How long can Japan ignore mounting international pressure to stop whaling?

Japanese Prime Minister Shinzo Abe participates in a media conference with Australian Prime Minister Malcolm Turnbull after their bilateral meeting at Kirribilli House in Sydney, Australia, Jan 14, 2017. Source: Reuters/Chris Pavlich

Japanese Prime Minister Shinzo Abe participates in a media conference with Australian Prime Minister Malcolm Turnbull after their bilateral meeting at Kirribilli House in Sydney, Australia, Jan 14, 2017. Source: Reuters/Chris Pavlich

JAPANESE Prime Minister Shinzo Abe has embarked on a high-profile business trip to Southeast Asian countries and Australia to strengthen trade, security, and other regional cooperation.

But while he held talks with Australian Prime Minister Malcolm Turnbull in Sydney, ocean activists say there is something amiss in the meeting as whale hunting in the Southern Ocean was not included in the agenda.

Whaling in the Antarctic has strained diplomatic ties between Australia and Japan. The International Court of Justice ruled in 2014 that Japan’s whaling program is unlawful and therefore it must cease once and for all. The Federal Court of Australia also told Japan to stop its massive whaling in the region.

Environmentalists stage a rally against Japan’s whaling in front of the Japanese Embassy in Seoul, South Korea, Friday, March 19, 2010. Source: AP Photo/Ahn Young-joon

Environmentalists stage a rally against Japan’s whaling in front of the Japanese Embassy in Seoul, South Korea, Friday, March 19, 2010. Source: AP Photo/Ahn Young-joon

Despite the rulings, however, Japan ignored them and practically turned deaf ears to global condemnation.

For one thing, whaling is uniquely Japanese, a tradition that dates back since time immemorial – a cultural tradition that only Japanese can understand.

Chris Burgess wrote in The Asia-Pacific Journal an analogy comparing between Japan and whales.

He said to deny Japan from whaling is tantamount to denying Japan’s existence, an insult to its national pride and identity.

Speaking of Japanese-ness, whaling is not an isolated case that Japan has blatantly misunderstood.

Take for instance the demand for apologies for its wartime past. Japan withheld apologies and if it did, the form and content are rather ambiguous.

Japanese prime ministers have acknowledged the pains and sorrows wars have inflicted to hundreds or thousands of victims, but the nation’s officials continue to visit the Yasukuni Shrine to pay respect to war criminals.

SEE ALSO: Japan, S. Korea ‘comfort women’ feud flares amid Pyongyang missile fears

The comfort women’s issue is another thing.

Survivors have demanded apologies and compensation, but Japan strongly denied forcing women into sex slavery — besides hasn’t Germany or America done it too?

Japan has been condemned by its Asian neighbours for glossing over wartime crimes yet it continues to rewrite schools history textbooks extolling its military past. Japan claims innocence to fingers pointed at him as if Japan is simply maligned with impunity.

Simply put, Japan and whales are inseparable. Whale is a delicacy bringing back nostalgia of home and childhood, as Rupert Wingfield-Hayes wrote in BBC News, Tokyo .

(File) A chunk of lean meat of a whale caught in the Antarctic is placed on a cutting board before being sliced up for a sashimi dish at whale meat restaurant Magonotei in Tokyo Thursday, June 17, 2010. Source: AP Photo/Koji Sasahara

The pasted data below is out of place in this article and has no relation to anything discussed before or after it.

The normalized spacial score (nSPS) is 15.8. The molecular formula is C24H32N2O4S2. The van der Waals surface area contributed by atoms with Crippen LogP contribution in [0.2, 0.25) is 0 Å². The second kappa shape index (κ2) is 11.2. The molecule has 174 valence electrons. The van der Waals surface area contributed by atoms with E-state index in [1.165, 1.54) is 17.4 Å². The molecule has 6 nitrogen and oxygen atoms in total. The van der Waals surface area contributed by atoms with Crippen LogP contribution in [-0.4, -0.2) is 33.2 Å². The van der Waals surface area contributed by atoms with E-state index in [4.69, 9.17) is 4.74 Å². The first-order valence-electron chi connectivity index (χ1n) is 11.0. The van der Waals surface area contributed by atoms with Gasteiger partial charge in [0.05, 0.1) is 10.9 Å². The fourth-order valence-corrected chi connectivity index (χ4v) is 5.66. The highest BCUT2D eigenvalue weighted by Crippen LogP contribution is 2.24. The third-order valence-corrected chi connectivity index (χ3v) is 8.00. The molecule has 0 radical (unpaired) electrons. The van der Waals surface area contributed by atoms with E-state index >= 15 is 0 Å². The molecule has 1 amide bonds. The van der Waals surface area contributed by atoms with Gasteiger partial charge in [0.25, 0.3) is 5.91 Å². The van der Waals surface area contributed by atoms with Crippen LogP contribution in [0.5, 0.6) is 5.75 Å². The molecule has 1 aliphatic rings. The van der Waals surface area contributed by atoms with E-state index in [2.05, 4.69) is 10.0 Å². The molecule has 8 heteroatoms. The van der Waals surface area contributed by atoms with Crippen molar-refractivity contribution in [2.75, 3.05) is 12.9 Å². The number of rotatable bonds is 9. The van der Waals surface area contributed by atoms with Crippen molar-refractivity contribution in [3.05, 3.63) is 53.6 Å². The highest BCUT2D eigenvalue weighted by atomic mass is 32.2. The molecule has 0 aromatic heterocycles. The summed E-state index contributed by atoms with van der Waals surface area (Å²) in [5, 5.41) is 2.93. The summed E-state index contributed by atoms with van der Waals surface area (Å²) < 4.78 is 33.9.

To the Japanese, ethics and morality on meat-eating are practically relative and arbitrary the same way Australians slaughter kangaroo for its meat or how British cook adorable rabbits for a hearty meal, or how Americans make a burger out of a holy cow.

For the Japanese, meat means whale. Could there be a deep chasm between eastern and western thought in regard to being a carnivore?

What Japan might have overlooked is the scale and magnitude of its whale hunting. Japan hunts for 333 minke whales each year traversing and trespassing international waters and marine sanctuaries.

SEE ALSO: Obama urged to pressure Japan to end whaling

Following the release of the Academy Award-winning documentary, The Cove (2009), which showed the brutal whale slaughter turning waters into blood red, Taiji has become ground zero for local and international activism. Taiji is a town located in Higashimuro District, Wakayama Prefecture.

The notorious whale hunt in Taiji turning water into blood red. (Pic: Supplied)

The notorious whale hunt in Taiji turning water into blood red. (Pic: Supplied)

The film brought global awareness on how fishermen round up some 1,000 dolphins a year to sell to marine parks or kill for meat.

In response to it, Megumi Sasaki produced a documentary film, A Whale of a Tale, in an attempt to shed light on the juxtaposition of contrast between Japanese and non-Japanese thoughts in regard to whale.

Her film, however, did not get as much attention as The Cove.

Japan did not sail to international waters to hunt for whales, not until 1934, eventually ending up to Antarctica. The nation’s confidence was boosted with its advancing technology including the introduction of steam ships and grenade-tipped harpoon guns. Further, whales helped keep Japanese citizens fed both during and after World War II.

Just like its display of military might in the heydays of territorial expansion, the Japanese whaling fleet commands strength and fearless dominion over international waters.

Confrontation at Sea

The Sea Shepherd has been in the media spotlight, unfazed with the Japanese fleet.

The marine conservation group has launched an annual campaign to confront and send the Japanese fleet back home minus the whales.

Dramatic confrontations like adrenaline-packed action movie have taken place in high seas. The head-on clashes, however, have been said to be illegal posing risk and danger at sea.

Nisshin Maru rams The Bob Barker in a series of clashes in the Southern Ocean. (Photo: Sea Shepherd)